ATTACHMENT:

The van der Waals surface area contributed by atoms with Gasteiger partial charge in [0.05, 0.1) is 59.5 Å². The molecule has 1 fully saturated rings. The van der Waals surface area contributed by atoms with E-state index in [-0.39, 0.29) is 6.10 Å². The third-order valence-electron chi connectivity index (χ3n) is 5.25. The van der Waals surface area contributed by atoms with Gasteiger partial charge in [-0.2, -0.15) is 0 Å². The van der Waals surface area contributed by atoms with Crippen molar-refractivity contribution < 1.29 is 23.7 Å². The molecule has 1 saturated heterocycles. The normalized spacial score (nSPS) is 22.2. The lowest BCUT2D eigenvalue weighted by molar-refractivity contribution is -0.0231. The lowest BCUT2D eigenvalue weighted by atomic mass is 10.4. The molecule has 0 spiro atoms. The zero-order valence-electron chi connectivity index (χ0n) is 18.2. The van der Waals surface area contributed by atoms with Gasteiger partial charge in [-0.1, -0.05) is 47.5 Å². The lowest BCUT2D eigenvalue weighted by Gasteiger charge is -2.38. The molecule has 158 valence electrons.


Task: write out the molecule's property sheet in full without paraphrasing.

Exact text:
The van der Waals surface area contributed by atoms with Gasteiger partial charge in [0.05, 0.1) is 59.5 Å². The molecule has 1 fully saturated rings. The van der Waals surface area contributed by atoms with E-state index in [-0.39, 0.29) is 6.10 Å². The third-order valence-electron chi connectivity index (χ3n) is 5.25. The van der Waals surface area contributed by atoms with Gasteiger partial charge in [-0.2, -0.15) is 0 Å². The van der Waals surface area contributed by atoms with Crippen molar-refractivity contribution < 1.29 is 23.7 Å². The molecule has 1 saturated heterocycles. The normalized spacial score (nSPS) is 22.2. The lowest BCUT2D eigenvalue weighted by molar-refractivity contribution is -0.0231. The lowest BCUT2D eigenvalue weighted by atomic mass is 10.4. The molecule has 0 spiro atoms. The zero-order valence-electron chi connectivity index (χ0n) is 18.2. The van der Waals surface area contributed by atoms with Gasteiger partial charge in [-0.1, -0.05) is 47.5 Å². The lowest BCUT2D eigenvalue weighted by Gasteiger charge is -2.38. The molecule has 158 valence electrons.